'Lavender': Artists in Full Flower

In this photo provided by  Roadside Attractions,  Ursula (Judie Dench) and Janet (Maggie Smith) Widington  are two sisters that have their peaceable Cornwall existence disrupted in 1936 when they take a young Polish violinist into their care in
In this photo provided by Roadside Attractions, Ursula (Judie Dench) and Janet (Maggie Smith) Widington are two sisters that have their peaceable Cornwall existence disrupted in 1936 when they take a young Polish violinist into their care in "Ladies in Lavender." (AP Photo/ Roadside Attractions/Tom Collins) (Tom Collins - AP)
By Ann Hornaday
Washington Post Staff Writer
Friday, May 27, 2005

How does Maggie Smith do it? How does she turn the slightest of dialogue, something as inconsequential as "Just as well," and make it fall-down, side-splittingly, laugh-out-loud funny? It's her delivery, of course, her deadpan, skeptical gaze combined with that signature glottal trill, but it's something more. It's Maggie and, at the risk of waxing maudlin for a moment, when she goes, that ineffable Maggie way with a line will lamentably go with her.

So make haste for the closest theater showing "Ladies in Lavender," a funny, civilized little romantic drama in which Smith co-stars with the equally estimable Judi Dench. They play, respectively, Janet and Ursula Widdington, maiden sisters who live in a cozy, well-appointed cottage in Cornwall. After a storm, the two discover something entirely unexpected washed up on their beach: a half-drowned young man (Daniel Bruhl) who speaks no English and only a little German. (It's the fact that he isn't German, by the way, that prompts Smith's character's aforementioned mordant response.)

While the handsome stranger recovers in the sisters' spare room, it emerges that his name is Andrea, he's Polish and he has hidden talents that, as he regains mobility, will inspire passion, jealousy and even suspicion in the sisters' tightly knit little town. A mysterious beauty (played by the impossibly gorgeous Natascha McElhone) keeps turning up, her ease and evident attraction to Andrea unsettling the two proper Widdingtons. Meanwhile, he's put Ursula in something of a swivet, as she ever so discreetly succumbs to long-latent sexual desires and dreams of romance. "Ladies in Lavender" derives its humor from the almost fish-out-of-water story of an outsider at large in a tiny, parochial town, but it's just as effective as a poignant portrait of one woman who has loved and lost, and another who never had a love to lose.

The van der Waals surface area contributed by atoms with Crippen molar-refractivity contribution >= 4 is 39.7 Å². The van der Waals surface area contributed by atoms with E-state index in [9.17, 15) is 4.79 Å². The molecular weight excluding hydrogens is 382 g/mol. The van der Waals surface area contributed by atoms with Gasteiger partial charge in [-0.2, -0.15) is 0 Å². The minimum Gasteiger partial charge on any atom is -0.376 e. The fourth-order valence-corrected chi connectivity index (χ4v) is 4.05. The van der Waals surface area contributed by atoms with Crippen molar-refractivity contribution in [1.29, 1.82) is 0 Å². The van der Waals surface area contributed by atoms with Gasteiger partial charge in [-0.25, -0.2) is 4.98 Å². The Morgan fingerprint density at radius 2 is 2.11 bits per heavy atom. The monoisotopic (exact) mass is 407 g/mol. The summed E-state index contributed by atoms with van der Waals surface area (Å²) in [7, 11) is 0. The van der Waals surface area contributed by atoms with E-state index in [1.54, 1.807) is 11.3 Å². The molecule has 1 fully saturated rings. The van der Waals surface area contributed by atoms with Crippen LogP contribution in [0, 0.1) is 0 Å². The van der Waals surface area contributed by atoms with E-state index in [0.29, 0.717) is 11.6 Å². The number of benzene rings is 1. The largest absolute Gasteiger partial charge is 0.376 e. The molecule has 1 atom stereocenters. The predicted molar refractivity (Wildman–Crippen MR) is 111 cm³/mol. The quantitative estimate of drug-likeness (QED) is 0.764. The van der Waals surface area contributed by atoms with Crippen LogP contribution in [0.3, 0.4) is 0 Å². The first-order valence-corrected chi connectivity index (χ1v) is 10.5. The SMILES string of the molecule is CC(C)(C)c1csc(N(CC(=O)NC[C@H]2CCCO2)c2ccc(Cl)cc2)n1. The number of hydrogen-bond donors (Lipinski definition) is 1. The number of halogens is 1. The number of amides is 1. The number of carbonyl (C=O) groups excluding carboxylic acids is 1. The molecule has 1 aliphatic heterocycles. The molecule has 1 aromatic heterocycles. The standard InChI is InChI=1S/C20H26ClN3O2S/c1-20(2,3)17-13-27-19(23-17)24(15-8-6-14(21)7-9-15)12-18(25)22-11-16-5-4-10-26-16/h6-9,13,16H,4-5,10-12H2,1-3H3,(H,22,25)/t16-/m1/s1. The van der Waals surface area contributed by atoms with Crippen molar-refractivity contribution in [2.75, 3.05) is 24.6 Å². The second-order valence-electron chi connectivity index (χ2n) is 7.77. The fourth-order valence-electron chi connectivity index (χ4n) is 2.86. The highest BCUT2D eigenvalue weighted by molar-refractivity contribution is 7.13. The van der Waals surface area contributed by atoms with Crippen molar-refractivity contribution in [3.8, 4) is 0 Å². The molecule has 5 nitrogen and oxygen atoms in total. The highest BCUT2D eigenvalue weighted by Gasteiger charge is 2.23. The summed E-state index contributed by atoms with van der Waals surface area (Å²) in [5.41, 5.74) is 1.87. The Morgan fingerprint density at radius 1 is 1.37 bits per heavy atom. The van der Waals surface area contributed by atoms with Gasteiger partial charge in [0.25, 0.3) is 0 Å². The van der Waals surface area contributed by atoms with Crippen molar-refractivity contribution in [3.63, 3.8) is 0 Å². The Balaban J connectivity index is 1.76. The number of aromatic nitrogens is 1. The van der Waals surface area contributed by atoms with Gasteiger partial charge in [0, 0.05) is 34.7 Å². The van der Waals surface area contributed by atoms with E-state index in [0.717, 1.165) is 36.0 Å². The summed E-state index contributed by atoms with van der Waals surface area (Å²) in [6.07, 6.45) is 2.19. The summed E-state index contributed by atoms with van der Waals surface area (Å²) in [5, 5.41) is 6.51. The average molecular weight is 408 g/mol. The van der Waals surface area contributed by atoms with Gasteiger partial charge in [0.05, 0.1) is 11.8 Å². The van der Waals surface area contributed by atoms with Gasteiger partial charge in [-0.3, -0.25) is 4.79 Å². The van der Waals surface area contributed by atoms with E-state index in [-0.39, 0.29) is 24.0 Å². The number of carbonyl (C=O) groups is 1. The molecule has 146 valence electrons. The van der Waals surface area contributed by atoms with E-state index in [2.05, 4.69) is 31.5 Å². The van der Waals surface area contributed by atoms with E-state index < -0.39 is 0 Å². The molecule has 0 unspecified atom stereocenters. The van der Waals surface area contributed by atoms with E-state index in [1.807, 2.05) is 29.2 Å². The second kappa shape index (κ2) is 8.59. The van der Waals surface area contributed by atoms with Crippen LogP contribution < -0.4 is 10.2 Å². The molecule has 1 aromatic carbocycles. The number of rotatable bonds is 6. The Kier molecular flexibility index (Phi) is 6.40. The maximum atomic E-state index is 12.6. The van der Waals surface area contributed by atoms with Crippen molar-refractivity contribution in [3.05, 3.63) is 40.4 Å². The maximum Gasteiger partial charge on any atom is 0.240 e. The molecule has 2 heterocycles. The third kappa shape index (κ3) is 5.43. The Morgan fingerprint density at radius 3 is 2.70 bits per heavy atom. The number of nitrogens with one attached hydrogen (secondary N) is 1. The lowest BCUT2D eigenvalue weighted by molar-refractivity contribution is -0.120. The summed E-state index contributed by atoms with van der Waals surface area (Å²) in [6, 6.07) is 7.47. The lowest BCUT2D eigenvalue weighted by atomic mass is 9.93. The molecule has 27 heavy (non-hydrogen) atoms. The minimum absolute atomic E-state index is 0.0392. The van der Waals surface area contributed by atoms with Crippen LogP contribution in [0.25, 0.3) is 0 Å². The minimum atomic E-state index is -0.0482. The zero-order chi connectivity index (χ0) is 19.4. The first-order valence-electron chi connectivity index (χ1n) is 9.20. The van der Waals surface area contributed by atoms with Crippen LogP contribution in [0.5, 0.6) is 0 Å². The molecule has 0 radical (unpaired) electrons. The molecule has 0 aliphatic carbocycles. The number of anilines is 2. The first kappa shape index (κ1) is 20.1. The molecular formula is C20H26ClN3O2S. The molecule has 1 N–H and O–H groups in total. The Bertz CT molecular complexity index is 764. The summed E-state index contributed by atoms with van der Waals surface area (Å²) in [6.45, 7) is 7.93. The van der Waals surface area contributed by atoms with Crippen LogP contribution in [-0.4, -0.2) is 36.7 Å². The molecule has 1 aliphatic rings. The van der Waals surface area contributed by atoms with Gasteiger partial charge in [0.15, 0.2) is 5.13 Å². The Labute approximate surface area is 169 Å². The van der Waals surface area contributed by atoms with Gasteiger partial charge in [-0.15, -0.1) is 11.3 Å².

Directed by actor Charles Dance from a short story by William J. Locke, "Ladies in Lavender" is the kind of tasteful literary adaptation that the recently deceased producer Ismail Merchant made so popular. Although it's a showcase for the fabulous Smith and Dench, its appeal extends to supporting performances by great British actors such as Miriam Margolyes (who provides some cheeky comic relief as the Widdingtons' cook) and David Warner. And, like the classic Merchant productions, "Ladies in Lavender" is as much about its setting as it is about its characters; here, the dramatic Cornwall coast and the sisters' perfectly turned out cottage and garden provide as much atmosphere and information about their insular existence as reams of dialogue.

There's an ambiguous quality to "Ladies in Lavender" that adds to its appeal, especially at the beginning, when viewers may not be sure of the two women's relationship, and when the whole story has sort of a timeless quality. The fact that it's very pointedly set between the World Wars is revealed only gradually, and the audience never explicitly finds out just what it was that made Andrea wash up on the sisters' pebbly shore. Dance's comfort with leaving things unsaid is one of his strengths (although he relies a bit too heavily on such directorial mannerisms as gauzy fades of one scene into another and slow-motion effects). And he's clearly able to coax terrific performances, not just from the veterans but from the relative newbies Bruhl (last seen in "Good Bye Lenin!"), who here measures up inch for inch against his accomplished elders.

For its warmth and humor, a light pall of melancholy hangs over "Ladies in Lavender" as it becomes less a mystery about Andrea's provenance and motives and more an allegory about lost youth. Whiffs of "Death in Venice" suffuse a tale that, in the end, is about how the aged reach out to youth, not in a spirit of generosity or teaching, but in order to steal some of their magic. There's something oddly comforting -- and fittingly British -- about a movie that, although it ends happily, leaves you feeling just a little bit sad. It's the Cornish drizzle, after all, that makes its sunshine all the more dazzling.

Ladies in Lavender (104 minutes, at area theaters) is rated PG-13 for brief strong profanity.

© 2005 The Washington Post Company